It is good to emphasize at this point that it is not necessary to be an expert programmer in JavaScript to be able to develop these scripts; in fact, it is not even necessary to know the language. It is enough to have some basic programming notions because Postman provides us with some handy test scripts already created, and it is enough to change the parameters or the names of the validations.


At this point, we have everything we need to implement automated testing. We have our execution environment in Postman, where we can also define our script to give us the status of our tests.

Test scheduling is a valuable resource to be able to review the performance of APIs quickly and easily. However, it is still a manual process that must be executed point by point.

Postman can run tests automatically. However, it requires additional configurations and can be a bit more confusing and impractical, as sometimes Postman saturates our local machine due to the resources it manages.

To avoid this problem, we will use Newman as an alternative.

What is Newman?

Newman is a command-line collection executor for Postman. It allows you to run and test a Postman collection directly from the command line. It's designed with extensibility so you can easily integrate it with your continuous integration servers and build systems.

Note: To run Newman, make sure you have Node.js.

The easiest way to install Newman is by using NPM. If you have Node.js installed, you most likely also have NPM installed.

$ npm install -g newman

This installs Newman globally on your system, allowing you to run it from anywhere. If you want to install it locally, simply remove the -g flag.

Using Newman in the Command Line

The Newman run command allows you to specify a collection to run. You can easily export your Postman collection as a JSON file from the Postman app and run it with Newman.

$ newman run examples-collection.json

However, on many occasions, we will handle different environments that isolate the tests to avoid affectations, such as having a production environment and a test environment. In this case, Newman can call that environment with the -e flag to extract the variables, tokens, etc., needed to run the collections.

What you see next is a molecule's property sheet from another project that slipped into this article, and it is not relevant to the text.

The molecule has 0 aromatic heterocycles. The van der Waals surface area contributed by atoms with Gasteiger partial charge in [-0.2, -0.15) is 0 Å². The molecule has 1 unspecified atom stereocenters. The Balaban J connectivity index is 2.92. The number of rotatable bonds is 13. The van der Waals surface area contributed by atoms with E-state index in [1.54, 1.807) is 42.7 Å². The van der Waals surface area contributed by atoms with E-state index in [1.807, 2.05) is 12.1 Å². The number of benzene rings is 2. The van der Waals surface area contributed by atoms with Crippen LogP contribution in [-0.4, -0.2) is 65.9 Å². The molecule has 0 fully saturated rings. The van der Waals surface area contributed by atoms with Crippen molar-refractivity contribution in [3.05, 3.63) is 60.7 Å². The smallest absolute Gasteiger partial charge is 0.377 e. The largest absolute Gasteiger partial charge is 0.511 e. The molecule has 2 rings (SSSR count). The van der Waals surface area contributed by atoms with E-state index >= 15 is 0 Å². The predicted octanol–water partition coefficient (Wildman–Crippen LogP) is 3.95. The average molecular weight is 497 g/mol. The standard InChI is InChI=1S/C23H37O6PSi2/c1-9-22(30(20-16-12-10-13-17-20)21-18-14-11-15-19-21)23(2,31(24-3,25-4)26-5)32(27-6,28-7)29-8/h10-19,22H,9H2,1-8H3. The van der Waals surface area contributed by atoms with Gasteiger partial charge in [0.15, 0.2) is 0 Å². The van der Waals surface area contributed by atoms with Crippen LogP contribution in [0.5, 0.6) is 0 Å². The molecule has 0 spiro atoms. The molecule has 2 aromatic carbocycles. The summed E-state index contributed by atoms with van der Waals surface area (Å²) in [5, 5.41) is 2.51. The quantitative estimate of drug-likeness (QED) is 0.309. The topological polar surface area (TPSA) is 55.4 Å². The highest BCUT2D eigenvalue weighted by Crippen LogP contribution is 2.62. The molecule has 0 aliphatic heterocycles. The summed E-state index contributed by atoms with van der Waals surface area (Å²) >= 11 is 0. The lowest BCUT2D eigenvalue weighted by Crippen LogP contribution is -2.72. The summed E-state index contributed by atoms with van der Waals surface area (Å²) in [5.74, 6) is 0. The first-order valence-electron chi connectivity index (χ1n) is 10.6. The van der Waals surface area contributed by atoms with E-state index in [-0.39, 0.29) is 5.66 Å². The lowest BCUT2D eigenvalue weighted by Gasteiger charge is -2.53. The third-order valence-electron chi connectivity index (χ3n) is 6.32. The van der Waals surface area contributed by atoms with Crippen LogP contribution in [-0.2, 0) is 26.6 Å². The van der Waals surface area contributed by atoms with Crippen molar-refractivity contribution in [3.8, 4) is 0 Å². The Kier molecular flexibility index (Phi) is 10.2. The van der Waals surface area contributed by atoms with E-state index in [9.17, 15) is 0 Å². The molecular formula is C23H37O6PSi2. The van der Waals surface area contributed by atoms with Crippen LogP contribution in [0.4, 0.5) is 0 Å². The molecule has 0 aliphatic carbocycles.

In that case, the command would be as follows:

$ newman run examples-collection.json -e environment.json

Newman can also get your file and run it if your collection file is available as a URL (such as from our cloud API service).

$ newman run https://URL-Collection

The results of the execution will be displayed on the screen as follows:


As you can see, the results of the executions are displayed simply and practically with the necessary data to know the status of the execution, such as the number of iterations that were made, the number of requests that were executed, pre-request- scripts that were performed correctly, as well as assertions.

However, this is a rather crude way to show the results. It would not be correct to show the above table in an official presentation as it could denote a lack of professionalism on our part.

Luckily, Newman offers us the possibility of integrating many more professional reporters to present the results of our executions better.

Several extensions allow integration with Newman. However, only one will be mentioned this time: the free reporter "htmlextra.”

A Newman HTML reporter has been expanded to include separating iteration runs so that they are no longer added together. Some additional help handlers allow users to create better custom templates.

This reporter has a dashboard-style summary landing page and a set of different tabs containing detailed application information. Some optional configuration flags are available to customize the final report in several different ways.

The installation process is as simple as with Newman, and a simple line of code is enough to perform the global installation of the reporter:

$npm install -g newman-reporter-htmlextra

To enable this reporter, specify htmlextra in Newman's -r or --reporters option. The following command will create a new report in the ./newman directory. If the directory does not exist, it will be created as part of running Newman.

newman run collection.json -r htmlextra

As a result, an HTML file will be generated so that we can open it with a browser. Once we open it, we can interact with the results report as if it were a web page, where we will find all the information related to our executions presented in a much more organized way.


As can be seen, the template provided by the htmlextra extension for our execution reports allows us to present the results of our executions in a much more straightforward and more understandable way for all stakeholders. In addition, it should be noted that this information can be used in some other continuous integration tools, such as the AWS pipeline.

At IO Connect Services, we have found that by adding automated tests to our back-end services, such as APIs, you can save the project much time in testing and focus on errors that may arise to focus on implementing new features.

Remember that automated testing isn't a one-time job; it’s an integral part of the project that must be constantly reviewed to keep it functional and implement or improve testing.